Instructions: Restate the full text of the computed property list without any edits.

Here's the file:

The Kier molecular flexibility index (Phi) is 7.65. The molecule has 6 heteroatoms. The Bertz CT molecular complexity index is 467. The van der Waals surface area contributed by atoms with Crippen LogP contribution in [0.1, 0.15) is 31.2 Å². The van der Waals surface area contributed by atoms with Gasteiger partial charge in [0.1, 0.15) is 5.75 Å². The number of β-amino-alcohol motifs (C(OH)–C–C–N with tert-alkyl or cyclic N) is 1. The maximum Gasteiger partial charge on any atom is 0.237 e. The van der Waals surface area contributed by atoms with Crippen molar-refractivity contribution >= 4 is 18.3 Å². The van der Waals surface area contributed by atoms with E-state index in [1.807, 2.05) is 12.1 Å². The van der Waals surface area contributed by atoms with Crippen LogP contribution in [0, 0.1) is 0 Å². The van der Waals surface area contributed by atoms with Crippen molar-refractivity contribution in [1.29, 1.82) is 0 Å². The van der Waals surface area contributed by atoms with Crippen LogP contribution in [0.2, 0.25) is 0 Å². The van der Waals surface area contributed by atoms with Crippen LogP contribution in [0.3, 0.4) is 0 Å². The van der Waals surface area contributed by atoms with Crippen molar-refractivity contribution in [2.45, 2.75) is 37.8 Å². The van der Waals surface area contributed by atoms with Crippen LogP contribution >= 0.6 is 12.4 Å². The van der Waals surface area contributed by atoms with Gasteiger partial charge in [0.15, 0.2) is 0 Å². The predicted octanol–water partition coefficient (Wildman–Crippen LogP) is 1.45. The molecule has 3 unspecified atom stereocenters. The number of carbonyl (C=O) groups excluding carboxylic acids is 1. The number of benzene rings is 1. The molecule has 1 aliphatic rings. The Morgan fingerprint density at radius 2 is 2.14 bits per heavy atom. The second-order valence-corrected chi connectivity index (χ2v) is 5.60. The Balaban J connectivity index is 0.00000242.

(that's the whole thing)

The Kier molecular flexibility index (Phi) is 7.65. The molecule has 6 heteroatoms. The Bertz CT molecular complexity index is 467. The van der Waals surface area contributed by atoms with Crippen LogP contribution in [0.1, 0.15) is 31.2 Å². The van der Waals surface area contributed by atoms with Gasteiger partial charge in [0.1, 0.15) is 5.75 Å². The number of β-amino-alcohol motifs (C(OH)–C–C–N with tert-alkyl or cyclic N) is 1. The maximum Gasteiger partial charge on any atom is 0.237 e. The van der Waals surface area contributed by atoms with Crippen molar-refractivity contribution >= 4 is 18.3 Å². The van der Waals surface area contributed by atoms with E-state index in [1.807, 2.05) is 12.1 Å². The van der Waals surface area contributed by atoms with Crippen LogP contribution in [0, 0.1) is 0 Å². The van der Waals surface area contributed by atoms with Crippen molar-refractivity contribution in [1.29, 1.82) is 0 Å². The van der Waals surface area contributed by atoms with Crippen LogP contribution in [0.2, 0.25) is 0 Å². The van der Waals surface area contributed by atoms with Crippen LogP contribution in [0.3, 0.4) is 0 Å². The van der Waals surface area contributed by atoms with Crippen molar-refractivity contribution in [2.45, 2.75) is 37.8 Å². The van der Waals surface area contributed by atoms with Crippen LogP contribution >= 0.6 is 12.4 Å². The van der Waals surface area contributed by atoms with Gasteiger partial charge in [0.15, 0.2) is 0 Å². The predicted octanol–water partition coefficient (Wildman–Crippen LogP) is 1.45. The molecule has 3 unspecified atom stereocenters. The number of carbonyl (C=O) groups excluding carboxylic acids is 1. The number of benzene rings is 1. The molecule has 1 aliphatic rings. The Morgan fingerprint density at radius 2 is 2.14 bits per heavy atom. The second-order valence-corrected chi connectivity index (χ2v) is 5.60. The Balaban J connectivity index is 0.00000242.